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On Risen 2 DRM

The World of Risen Forums have an update from Deep Silver on copy protection in Risen 2: Dark Waters, saying the upcoming pirate-themed action/RPG sequel will use Steamworks in all territories to secure their game (thanks Shacknews). He outlines the priorities that lead to this decision, saying they sought a system providing a combination of security, compatibility, comfort, support, and reliability. Here's the outline of how the game's DRM will work:

Steam offers an automated update system which allows all customers to play the latest version of Risen 2 since all patches will be delivered automatically to their PC. Steam has been running stable on millions of PCs out there, so it provides the reliability we need. The digital copy of Risen 2 will also not require two different copy protections on Steam (compared to Risen 1).

Risen 2 will be playable without a DVD in the drive if the product has been added to a Steam account (Steam accounts are free) and will be available for download on other PCs if you’re on the move and still want to play Risen 2. The Steam account itself has been further fortified by the optional Steam Guard system which adds another layer of security. Steam also offers a big array of community features: chats, game groups, achievements and the player can even upload up to 1000 screenshots to share his/her experience in the world of Risen 2. All those features convinced us that Steam offers the right package of features, reliability and security for us.

Naturally we also wanted to keep the restrictions, which are part of any copy protection, as unobtrusive as possible. You will only be required to be online once – to link your game to your Steam account and afterwards you will be able to play offline and without DVD in the drive. You will also be able to install Risen 2 from your Steam account on as many systems you like.

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27. Re: On Risen 2 DRM Jul 26, 2011, 15:54 Satoru
 
Personally I've only ever heard a few arguments whenever any Steam only game comes out and most of them are pretty silly.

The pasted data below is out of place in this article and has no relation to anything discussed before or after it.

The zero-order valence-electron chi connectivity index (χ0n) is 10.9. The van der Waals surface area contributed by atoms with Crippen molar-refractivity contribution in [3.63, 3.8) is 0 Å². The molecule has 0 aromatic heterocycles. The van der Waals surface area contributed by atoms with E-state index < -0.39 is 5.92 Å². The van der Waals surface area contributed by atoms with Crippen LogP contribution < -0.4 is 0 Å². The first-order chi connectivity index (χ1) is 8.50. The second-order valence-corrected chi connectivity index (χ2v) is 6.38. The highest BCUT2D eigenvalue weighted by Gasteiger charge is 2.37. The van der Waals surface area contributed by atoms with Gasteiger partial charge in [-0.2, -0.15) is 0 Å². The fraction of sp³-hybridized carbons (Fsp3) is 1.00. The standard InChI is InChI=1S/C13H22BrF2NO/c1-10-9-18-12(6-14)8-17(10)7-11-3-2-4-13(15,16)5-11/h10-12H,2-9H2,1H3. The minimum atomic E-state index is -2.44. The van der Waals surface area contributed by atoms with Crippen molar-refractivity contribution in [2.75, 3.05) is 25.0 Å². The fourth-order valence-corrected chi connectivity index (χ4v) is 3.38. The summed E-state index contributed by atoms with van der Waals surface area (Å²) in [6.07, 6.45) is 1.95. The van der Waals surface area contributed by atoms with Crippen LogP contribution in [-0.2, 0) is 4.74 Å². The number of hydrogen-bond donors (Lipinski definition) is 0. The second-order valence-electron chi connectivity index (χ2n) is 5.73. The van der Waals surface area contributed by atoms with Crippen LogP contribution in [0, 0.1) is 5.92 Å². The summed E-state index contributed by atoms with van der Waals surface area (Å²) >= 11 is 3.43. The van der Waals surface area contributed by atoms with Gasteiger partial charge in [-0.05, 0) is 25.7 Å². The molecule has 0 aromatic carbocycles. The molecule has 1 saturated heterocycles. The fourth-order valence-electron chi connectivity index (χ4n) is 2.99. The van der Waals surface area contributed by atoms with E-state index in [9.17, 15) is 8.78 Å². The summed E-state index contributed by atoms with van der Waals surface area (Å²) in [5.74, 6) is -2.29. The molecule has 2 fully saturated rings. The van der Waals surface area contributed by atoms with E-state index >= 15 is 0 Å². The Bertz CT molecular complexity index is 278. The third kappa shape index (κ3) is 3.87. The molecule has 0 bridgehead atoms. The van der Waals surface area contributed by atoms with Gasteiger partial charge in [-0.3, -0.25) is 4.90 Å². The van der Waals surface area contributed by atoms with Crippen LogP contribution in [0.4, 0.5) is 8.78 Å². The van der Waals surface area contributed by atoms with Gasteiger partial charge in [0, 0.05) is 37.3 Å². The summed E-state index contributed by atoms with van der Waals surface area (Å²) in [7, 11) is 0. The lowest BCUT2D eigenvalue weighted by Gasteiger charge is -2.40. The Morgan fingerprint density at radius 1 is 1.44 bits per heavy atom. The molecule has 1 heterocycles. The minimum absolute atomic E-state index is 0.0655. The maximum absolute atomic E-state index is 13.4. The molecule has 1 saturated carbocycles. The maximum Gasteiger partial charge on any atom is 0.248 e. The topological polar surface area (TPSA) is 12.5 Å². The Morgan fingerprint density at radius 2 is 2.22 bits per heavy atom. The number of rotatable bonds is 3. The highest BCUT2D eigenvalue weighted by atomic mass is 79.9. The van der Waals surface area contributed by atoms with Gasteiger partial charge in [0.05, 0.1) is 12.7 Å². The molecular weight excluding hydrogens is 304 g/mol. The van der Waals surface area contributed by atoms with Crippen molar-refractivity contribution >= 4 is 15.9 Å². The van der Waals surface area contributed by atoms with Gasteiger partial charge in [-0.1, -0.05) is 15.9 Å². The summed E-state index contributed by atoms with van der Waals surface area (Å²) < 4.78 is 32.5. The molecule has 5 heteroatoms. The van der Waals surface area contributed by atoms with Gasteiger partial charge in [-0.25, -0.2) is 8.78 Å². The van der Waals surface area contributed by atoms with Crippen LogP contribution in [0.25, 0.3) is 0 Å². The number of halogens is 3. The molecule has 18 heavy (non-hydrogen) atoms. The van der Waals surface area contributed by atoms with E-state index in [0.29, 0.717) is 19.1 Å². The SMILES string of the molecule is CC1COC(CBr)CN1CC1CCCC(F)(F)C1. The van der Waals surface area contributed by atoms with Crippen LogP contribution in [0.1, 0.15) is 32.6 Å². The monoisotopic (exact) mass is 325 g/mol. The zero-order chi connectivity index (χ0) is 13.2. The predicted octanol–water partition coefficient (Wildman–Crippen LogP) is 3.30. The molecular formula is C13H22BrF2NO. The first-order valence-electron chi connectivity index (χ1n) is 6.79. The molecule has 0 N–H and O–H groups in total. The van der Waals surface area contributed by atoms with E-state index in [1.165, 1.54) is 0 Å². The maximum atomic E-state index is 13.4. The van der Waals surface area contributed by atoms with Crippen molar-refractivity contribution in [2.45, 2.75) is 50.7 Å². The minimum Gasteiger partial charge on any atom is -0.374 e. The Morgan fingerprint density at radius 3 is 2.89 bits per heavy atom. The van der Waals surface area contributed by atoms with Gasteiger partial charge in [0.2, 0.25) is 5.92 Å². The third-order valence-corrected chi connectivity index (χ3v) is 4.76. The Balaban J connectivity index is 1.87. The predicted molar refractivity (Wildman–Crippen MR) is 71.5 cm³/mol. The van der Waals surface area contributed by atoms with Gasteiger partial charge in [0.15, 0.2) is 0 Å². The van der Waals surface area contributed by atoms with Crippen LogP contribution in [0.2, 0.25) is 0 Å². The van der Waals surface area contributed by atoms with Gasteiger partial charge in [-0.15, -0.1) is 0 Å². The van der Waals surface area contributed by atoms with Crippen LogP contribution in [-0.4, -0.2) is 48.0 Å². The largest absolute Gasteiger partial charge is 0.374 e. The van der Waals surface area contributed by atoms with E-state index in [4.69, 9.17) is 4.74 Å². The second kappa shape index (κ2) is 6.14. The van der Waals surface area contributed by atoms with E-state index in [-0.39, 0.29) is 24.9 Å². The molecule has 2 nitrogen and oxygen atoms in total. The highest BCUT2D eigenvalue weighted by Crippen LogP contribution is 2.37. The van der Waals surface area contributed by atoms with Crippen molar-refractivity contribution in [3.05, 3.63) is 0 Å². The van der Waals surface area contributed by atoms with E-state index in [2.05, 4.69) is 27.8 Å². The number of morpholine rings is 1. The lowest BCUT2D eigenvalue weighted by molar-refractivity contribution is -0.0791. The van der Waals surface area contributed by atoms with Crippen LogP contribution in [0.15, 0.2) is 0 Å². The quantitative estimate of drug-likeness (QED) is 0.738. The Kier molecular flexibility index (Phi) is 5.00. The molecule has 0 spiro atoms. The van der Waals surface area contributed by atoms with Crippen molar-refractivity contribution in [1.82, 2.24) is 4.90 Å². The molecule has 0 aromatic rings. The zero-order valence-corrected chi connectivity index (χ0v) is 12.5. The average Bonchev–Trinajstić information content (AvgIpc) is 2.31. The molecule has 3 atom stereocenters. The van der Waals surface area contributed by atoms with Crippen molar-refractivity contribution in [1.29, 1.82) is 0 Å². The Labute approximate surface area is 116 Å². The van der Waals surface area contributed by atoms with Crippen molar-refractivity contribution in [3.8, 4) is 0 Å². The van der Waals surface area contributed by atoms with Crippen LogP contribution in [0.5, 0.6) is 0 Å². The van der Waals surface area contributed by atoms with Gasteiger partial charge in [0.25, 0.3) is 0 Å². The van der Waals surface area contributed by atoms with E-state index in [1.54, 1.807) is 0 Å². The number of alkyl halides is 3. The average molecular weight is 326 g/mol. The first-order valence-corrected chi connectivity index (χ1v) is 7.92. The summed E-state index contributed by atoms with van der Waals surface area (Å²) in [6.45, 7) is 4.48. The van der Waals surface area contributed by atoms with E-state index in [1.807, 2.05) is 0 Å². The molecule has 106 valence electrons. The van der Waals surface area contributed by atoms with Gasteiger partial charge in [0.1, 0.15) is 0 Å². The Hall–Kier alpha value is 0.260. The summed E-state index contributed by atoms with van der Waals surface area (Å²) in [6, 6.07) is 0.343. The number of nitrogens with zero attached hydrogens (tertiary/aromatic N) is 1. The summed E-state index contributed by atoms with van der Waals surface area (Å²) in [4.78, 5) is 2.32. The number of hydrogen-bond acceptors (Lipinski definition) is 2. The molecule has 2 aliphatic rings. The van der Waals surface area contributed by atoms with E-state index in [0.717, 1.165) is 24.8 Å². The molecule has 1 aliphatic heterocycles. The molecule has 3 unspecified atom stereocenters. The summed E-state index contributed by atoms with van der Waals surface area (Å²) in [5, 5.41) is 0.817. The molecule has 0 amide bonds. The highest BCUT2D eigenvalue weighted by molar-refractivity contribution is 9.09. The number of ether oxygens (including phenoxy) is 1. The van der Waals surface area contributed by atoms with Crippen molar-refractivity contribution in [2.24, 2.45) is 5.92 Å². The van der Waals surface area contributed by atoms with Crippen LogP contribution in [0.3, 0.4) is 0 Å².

1) I HATE DRM. Ok... fine. But do you own any of the following: any console, dvd or blu-ray player, a TV with HDMI, and practically every electronic device has some kind of DRM enabled. I don't disagree that less drm would be better, but to boycott something because of it seems a bit incongruous given the ubiquity of it in the marketplace. You'd pretty much have to crawl into a hole in the ground to totally avoid DRM products in general.

2) I HATE STEAM. Ok.. .fine. But why? Usually it's 'because it runs in the background', like your IM client, Skype, etc. so why single Steam out? You could always not have Steam running on startup and kill it when you finish playing if that's your cup of tea. Or it falls into the I HATE DRM, scheme so refer above.

3) What if Steam goes bankrupt. This seems like an odd argument. Look at the current high profile shutdowns of APB, Dirt, and all the old sports game servers. These seem like much more pressing concerns than Steam going bankrupt. Not that it isn't a 'possibility' of course.

The only actual legitimate concerns I've heard are

1) Bandwidth usage in areas were internet is metered or is at some ungodly slow speed. This is definitely unfortunate. It definitely underscores the digital divide that exists.

2) Inability to control patches locally. Though this is usually related to the above issue, where users want to control patch downloads either due to bandwidth problems. Civ5 had an interesting discussion where because specific patches are so gameplay changing that users didn't want the latest patches to totally screw up their existing saves. That problem seems to be pretty Civ5 specific though. The bandwidth problem is usually the most often cited issue with patch controls.

Admittedly I like Steam, because I live in a region where I can fully utilise the capabilities of it to my advantage. I realise that other people who are disadvantaged with bandwidth either by cost or availability would dislike Steam.

I think ultimately devs choose Steam due to it's advantages over competing download platforms. Most notably the availablity of achievements, automatic patch management, distribution cost reduction, and DRM.
 
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